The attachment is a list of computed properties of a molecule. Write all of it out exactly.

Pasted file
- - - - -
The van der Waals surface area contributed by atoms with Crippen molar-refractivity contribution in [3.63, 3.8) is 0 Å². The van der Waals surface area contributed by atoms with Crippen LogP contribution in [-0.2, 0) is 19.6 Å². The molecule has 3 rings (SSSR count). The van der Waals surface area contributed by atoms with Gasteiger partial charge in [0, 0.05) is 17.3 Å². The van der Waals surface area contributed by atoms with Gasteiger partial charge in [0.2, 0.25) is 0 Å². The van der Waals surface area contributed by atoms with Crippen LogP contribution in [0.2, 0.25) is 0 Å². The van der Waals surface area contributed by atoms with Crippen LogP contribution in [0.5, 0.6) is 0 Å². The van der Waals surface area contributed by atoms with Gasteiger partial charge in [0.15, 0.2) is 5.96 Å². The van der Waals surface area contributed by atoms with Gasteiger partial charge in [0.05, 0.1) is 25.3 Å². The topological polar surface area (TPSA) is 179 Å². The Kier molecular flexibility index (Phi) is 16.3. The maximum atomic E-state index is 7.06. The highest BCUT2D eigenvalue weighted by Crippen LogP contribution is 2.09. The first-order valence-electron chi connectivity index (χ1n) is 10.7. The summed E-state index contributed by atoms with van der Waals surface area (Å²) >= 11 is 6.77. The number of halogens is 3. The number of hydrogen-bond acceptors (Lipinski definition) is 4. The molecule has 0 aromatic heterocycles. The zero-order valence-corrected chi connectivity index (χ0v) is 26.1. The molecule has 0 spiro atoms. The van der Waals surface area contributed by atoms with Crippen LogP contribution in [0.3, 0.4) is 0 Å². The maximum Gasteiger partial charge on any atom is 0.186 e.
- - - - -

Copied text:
The van der Waals surface area contributed by atoms with Crippen molar-refractivity contribution in [3.63, 3.8) is 0 Å². The van der Waals surface area contributed by atoms with Crippen LogP contribution in [-0.2, 0) is 19.6 Å². The molecule has 3 rings (SSSR count). The van der Waals surface area contributed by atoms with Gasteiger partial charge in [0, 0.05) is 17.3 Å². The van der Waals surface area contributed by atoms with Gasteiger partial charge in [0.2, 0.25) is 0 Å². The van der Waals surface area contributed by atoms with Crippen LogP contribution in [0.2, 0.25) is 0 Å². The van der Waals surface area contributed by atoms with Crippen LogP contribution in [0.5, 0.6) is 0 Å². The van der Waals surface area contributed by atoms with Gasteiger partial charge in [0.15, 0.2) is 5.96 Å². The van der Waals surface area contributed by atoms with Gasteiger partial charge in [0.05, 0.1) is 25.3 Å². The topological polar surface area (TPSA) is 179 Å². The Kier molecular flexibility index (Phi) is 16.3. The maximum atomic E-state index is 7.06. The highest BCUT2D eigenvalue weighted by Crippen LogP contribution is 2.09. The first-order valence-electron chi connectivity index (χ1n) is 10.7. The summed E-state index contributed by atoms with van der Waals surface area (Å²) >= 11 is 6.77. The number of halogens is 3. The number of hydrogen-bond acceptors (Lipinski definition) is 4. The molecule has 0 aromatic heterocycles. The zero-order valence-corrected chi connectivity index (χ0v) is 26.1. The molecule has 0 spiro atoms. The van der Waals surface area contributed by atoms with Crippen LogP contribution in [0.3, 0.4) is 0 Å². The maximum Gasteiger partial charge on any atom is 0.186 e.